Unfortunately for Obama’a challengers, convincing voters that hypotheticals are dangerous (and thus off-limits like chokeholds and piledrivers) is a hard argument to sell in a soundbyte. On the stage in Des Moines, the candidates’ delivery of the anti-hypothetical argument is not only miserably club-footed (Clinton: “we shouldn’t use hypotheticals, words do matter”; Edwards: “as a president, I wouldn’t talk about hypotheticals”; Richardson: “this talk about hypotheticals is what’s gotten us into trouble”) but it also foregrounds why the critique is counter-intuitive in the first place. As John Dickerson has pointed out in Slate, presidential campaigns are comprised of a series of hypotheticals (in the Iowa debate, what-ifs about troop pull outs, sovereign partitions, oil revenue, health care, and whether Clinton has a snowball’s chance of winning) all in the service of an over-arching hypothetical (“if I am elected…”) that provides voters precisely the information they most desire (i.e., what is this ego-freak going to do once we make them the Most Powerful Person on Earth?). Hypotheticals are also on the spot gut-checks, glimpses into a would-be leader’s instincts and reasoning and gauges of whether they share our common sense of the world. To voters, hypotheticals will always feel more People’s Elbow than low blow, and it would take a lot—and a lot of specific lots—to persuade them that this populist crowd favorite needs to be kept out of the ring.
Which is not to say that hypotheticals aren’t potentially dangerous. Obama’s comments re: Iran and Pakistan referenced ongoing, nuanced (well, ongoing at least),undeniably non-hypothetical diplomatic efforts. Richardson and Clinton are half-right when they warn that in these circumstances “[w]ords do matter” because words can matter, particularly when they are that explosively magical combination of the right words and the right person saying them, an equation which becomes highly probable when the person saying those words has a fair shot at being The Next President of the United States of America. Candidate Reagan learned this lesson on the campaign trail in ’80 when he slipped-up and announced his support for Taiwan while his vice-presidential candidate George H. W. Bush was in China pimping for the opposite policy. (In political science circles, this is what is known as being taken for a ride on Space Mountain”). The Chinese, like Musharraf, were beyond displeased. But this is the cost of doing campaign business in the democratic open-air. To refuse to ever pay this price, to deny hypotheticals across the board—or even hint at such a thing in a desperate fit of political stratagem—is to turn all campaign discourse into vanilla stump speech mush.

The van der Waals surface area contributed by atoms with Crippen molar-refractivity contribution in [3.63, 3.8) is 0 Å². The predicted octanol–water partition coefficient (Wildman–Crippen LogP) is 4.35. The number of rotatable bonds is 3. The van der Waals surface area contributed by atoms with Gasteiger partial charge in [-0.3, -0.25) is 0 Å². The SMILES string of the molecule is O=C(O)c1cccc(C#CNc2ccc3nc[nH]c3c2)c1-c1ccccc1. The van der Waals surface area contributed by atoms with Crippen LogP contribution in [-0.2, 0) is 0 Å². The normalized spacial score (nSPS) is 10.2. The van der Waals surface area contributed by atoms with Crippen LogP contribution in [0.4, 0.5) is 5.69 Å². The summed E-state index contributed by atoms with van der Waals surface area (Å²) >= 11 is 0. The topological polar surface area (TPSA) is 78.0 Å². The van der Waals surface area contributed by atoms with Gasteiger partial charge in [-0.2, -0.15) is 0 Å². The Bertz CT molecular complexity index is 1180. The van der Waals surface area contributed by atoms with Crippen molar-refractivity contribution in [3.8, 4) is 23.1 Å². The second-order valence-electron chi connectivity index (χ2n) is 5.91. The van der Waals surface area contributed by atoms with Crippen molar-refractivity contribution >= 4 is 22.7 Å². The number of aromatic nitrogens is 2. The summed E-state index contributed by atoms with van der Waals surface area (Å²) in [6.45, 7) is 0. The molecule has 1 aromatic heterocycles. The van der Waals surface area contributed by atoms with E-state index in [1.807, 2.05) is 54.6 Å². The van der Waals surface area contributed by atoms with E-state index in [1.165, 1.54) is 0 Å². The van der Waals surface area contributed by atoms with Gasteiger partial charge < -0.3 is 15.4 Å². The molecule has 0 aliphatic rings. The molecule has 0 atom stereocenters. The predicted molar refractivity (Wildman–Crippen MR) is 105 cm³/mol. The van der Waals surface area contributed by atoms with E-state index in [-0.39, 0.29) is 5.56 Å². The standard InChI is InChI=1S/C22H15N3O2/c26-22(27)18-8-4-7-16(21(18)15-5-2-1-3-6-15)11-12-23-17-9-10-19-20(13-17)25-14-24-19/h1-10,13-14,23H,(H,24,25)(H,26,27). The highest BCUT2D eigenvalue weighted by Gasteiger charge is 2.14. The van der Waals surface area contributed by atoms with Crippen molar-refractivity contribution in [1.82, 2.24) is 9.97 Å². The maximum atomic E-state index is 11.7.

Of course, the other entity with words and the juicy gravitas to make them matter is ABC News. And the sick spit in your eye irony—conveniently lost on everyone beating this hypothetical story into the ground—is that if candidate hypotheticals are dangerous, news/pundit hypotheticals are doubly so. The ever-present horserace question, “If the election were today, would you vote for this candidate?” is the ultimate campaign hypothetical and this speculative staple of our political diet finds its numerical, quasi-scientific legitimation in The Poll. The poll has pull, the sort of news-muscle that determines who gets to the chance to compete to be elected and thus what actually happens to Musharraf or Tehran. The poll is what gives the voters, to quote Rep. Kucinich’s sound-with-bite, a “conditioned choice,” letting ABC tell those all-important Iowans that an eight person scramble with six months to go is a really just a three-way race. (And it’s what justifies ABC’s use of debate questions that ensure the race stays that way; e.g., asking Obama to respond to Richardson responding to Biden responding to Dodd responding to Clinton responding to Biden’s statement that Obama isn’t experienced enough to be president.) The survey hypothetical is what has preserved Hilary Clinton’s frontrunner status for nearly two years, which is four times longer than JFK’s entire primary campaign. And it’s what reduces Dodd, Kucinich, Richardson, Biden, and Gravel to jobbers, punching bags thrown in the ring only to make the company favorites look good.
All of which is still State Old News, a Yawnfest ostensibly beneath comment or contempt. But candidates working the refs by crying hypothetical to the ABC oddsmakers makes this Old News a little more than this political junkie can bear; it dances too close to the flame and pretends to not feel the heat. It’s Ric Flair, all 243 shambling, greased-up pounds of him, stopping the match and turning to the cameras to say “hey, I think that punch was fake.” We already know we’re suckers for watching; don’t rub our faces in it.